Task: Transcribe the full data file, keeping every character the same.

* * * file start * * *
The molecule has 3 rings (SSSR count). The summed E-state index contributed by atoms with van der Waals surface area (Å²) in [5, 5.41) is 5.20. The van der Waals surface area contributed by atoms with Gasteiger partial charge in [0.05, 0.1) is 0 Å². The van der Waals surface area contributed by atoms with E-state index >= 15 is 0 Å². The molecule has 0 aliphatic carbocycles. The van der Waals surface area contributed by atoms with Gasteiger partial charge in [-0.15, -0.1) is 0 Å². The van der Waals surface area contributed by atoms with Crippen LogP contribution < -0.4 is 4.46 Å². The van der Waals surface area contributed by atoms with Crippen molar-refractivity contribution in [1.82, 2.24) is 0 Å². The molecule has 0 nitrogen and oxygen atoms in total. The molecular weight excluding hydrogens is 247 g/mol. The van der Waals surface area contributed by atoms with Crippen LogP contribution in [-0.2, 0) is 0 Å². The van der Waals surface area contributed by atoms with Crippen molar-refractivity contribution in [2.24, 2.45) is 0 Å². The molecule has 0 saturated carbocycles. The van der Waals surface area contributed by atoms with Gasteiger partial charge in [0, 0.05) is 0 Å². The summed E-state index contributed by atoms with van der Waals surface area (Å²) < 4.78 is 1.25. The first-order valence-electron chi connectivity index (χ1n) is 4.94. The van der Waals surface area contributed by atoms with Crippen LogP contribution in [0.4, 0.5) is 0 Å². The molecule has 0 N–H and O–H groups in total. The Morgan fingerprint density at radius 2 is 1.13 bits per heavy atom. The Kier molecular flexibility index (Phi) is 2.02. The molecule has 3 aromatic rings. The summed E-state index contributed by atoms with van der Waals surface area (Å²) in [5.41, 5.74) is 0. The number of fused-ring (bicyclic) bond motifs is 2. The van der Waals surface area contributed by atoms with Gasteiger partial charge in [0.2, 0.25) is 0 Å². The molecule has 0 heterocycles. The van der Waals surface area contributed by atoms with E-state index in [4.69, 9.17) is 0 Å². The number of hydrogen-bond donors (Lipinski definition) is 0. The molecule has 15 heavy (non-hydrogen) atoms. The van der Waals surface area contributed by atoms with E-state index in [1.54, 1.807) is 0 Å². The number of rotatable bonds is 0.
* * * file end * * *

The molecule has 3 rings (SSSR count). The summed E-state index contributed by atoms with van der Waals surface area (Å²) in [5, 5.41) is 5.20. The van der Waals surface area contributed by atoms with Gasteiger partial charge in [0.05, 0.1) is 0 Å². The van der Waals surface area contributed by atoms with E-state index >= 15 is 0 Å². The molecule has 0 aliphatic carbocycles. The van der Waals surface area contributed by atoms with Gasteiger partial charge in [-0.15, -0.1) is 0 Å². The van der Waals surface area contributed by atoms with Crippen LogP contribution < -0.4 is 4.46 Å². The van der Waals surface area contributed by atoms with Crippen molar-refractivity contribution in [1.82, 2.24) is 0 Å². The molecule has 0 nitrogen and oxygen atoms in total. The molecular weight excluding hydrogens is 247 g/mol. The van der Waals surface area contributed by atoms with Crippen LogP contribution in [-0.2, 0) is 0 Å². The van der Waals surface area contributed by atoms with Crippen molar-refractivity contribution in [2.24, 2.45) is 0 Å². The molecule has 0 saturated carbocycles. The van der Waals surface area contributed by atoms with Gasteiger partial charge in [0, 0.05) is 0 Å². The summed E-state index contributed by atoms with van der Waals surface area (Å²) < 4.78 is 1.25. The first-order valence-electron chi connectivity index (χ1n) is 4.94. The van der Waals surface area contributed by atoms with Crippen LogP contribution in [0.4, 0.5) is 0 Å². The molecule has 0 N–H and O–H groups in total. The Morgan fingerprint density at radius 2 is 1.13 bits per heavy atom. The Kier molecular flexibility index (Phi) is 2.02. The molecule has 3 aromatic rings. The summed E-state index contributed by atoms with van der Waals surface area (Å²) in [5.41, 5.74) is 0. The number of fused-ring (bicyclic) bond motifs is 2. The van der Waals surface area contributed by atoms with Gasteiger partial charge in [0.2, 0.25) is 0 Å². The molecule has 0 heterocycles. The van der Waals surface area contributed by atoms with E-state index in [4.69, 9.17) is 0 Å². The number of hydrogen-bond donors (Lipinski definition) is 0. The molecule has 15 heavy (non-hydrogen) atoms. The van der Waals surface area contributed by atoms with E-state index in [1.54, 1.807) is 0 Å². The number of rotatable bonds is 0.